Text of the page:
Beating the horse-that-should-have-died-long-ago-but-instead-continues-to-gallop-madly.
30 July 2018
Mr. Nolan McKinney
I’m unsure why you think that an op-ed by Peter Morici  will cause me to question my commitment to a policy of unilateral free trade. Prof. Morici consistently reveals his poor understanding of the economics of trade, and the essay of his that you sent today is par for his course.
Consider, for example, Morici’s call for “a managed trade arrangement [with China] that rebalances bilateral commerce.” I’m sorry, but this statement is beyond silly. To believe that in a world of nearly 200 countries – and especially when one of the country’s currency serves as the global reserve currency and when cross-country investments are routine – each pair of countries should have exports to the other equal in value to imports from the other is sure evidence of deep economic ignorance.
Consider also Morici’s incessant assertion that U.S. trade deficits with the rest of the world reduce overall employment in the U.S. This assertion, too, is wildly mistaken – largely, but not only, because Morici ignores the fact that a U.S. trade (or, more precisely, current-account) deficit is matched dollar-for-dollar by a U.S. capital-account surplus (meaning that the dollars in the U.S. current-account deficit return to the U.S. as dollars invested here).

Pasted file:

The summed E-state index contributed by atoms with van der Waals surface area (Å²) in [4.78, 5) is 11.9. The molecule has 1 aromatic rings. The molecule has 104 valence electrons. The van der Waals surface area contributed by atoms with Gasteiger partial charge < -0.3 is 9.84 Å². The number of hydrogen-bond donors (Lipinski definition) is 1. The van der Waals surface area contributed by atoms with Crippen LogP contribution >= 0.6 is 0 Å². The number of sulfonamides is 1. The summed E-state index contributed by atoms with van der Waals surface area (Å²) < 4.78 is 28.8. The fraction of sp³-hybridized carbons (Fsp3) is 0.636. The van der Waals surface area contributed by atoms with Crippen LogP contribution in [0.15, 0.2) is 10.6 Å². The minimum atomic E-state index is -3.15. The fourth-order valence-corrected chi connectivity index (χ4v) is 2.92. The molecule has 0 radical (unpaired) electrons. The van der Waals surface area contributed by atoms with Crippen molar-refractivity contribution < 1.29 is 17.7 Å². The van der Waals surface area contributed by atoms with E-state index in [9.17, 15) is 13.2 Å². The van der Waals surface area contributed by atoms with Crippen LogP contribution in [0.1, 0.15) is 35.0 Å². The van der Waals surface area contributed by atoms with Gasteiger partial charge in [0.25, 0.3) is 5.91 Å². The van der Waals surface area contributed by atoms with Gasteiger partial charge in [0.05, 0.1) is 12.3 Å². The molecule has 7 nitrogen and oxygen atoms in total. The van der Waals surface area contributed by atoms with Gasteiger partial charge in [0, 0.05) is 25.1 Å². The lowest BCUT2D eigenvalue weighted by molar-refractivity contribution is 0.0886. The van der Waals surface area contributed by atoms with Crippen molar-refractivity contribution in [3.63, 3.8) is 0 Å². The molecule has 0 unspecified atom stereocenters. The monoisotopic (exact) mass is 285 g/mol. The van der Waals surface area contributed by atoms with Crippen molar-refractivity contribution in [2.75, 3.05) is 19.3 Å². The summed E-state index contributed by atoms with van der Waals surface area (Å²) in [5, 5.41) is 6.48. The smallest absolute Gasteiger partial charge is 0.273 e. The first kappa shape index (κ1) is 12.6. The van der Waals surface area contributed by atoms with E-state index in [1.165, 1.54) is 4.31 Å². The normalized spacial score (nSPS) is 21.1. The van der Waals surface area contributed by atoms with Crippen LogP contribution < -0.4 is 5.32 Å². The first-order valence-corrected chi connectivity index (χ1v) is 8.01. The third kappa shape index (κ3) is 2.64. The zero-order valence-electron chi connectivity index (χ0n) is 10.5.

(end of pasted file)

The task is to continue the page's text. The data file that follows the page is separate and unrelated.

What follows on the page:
But I tire of repeating the theoretical reasons why Morici’s assertion is mistaken. So I instead offer some empirical evidence. In the graph below, the yellow line is U.S. civilian employment from 1950 through 2015. The green line is the U.S. trade deficit over those same years. As is plainly seen, there is in these data no evidence whatsoever that U.S. trade deficits reduce overall U.S. employment.
Donald J. Boudreaux
Professor of Economics
Martha and Nelson Getchell Chair for the Study of Free Market Capitalism at the Mercatus Center
George Mason University
Fairfax, VA 22030
(I thank my research assistant Jon Murphy for creating this graph for me.)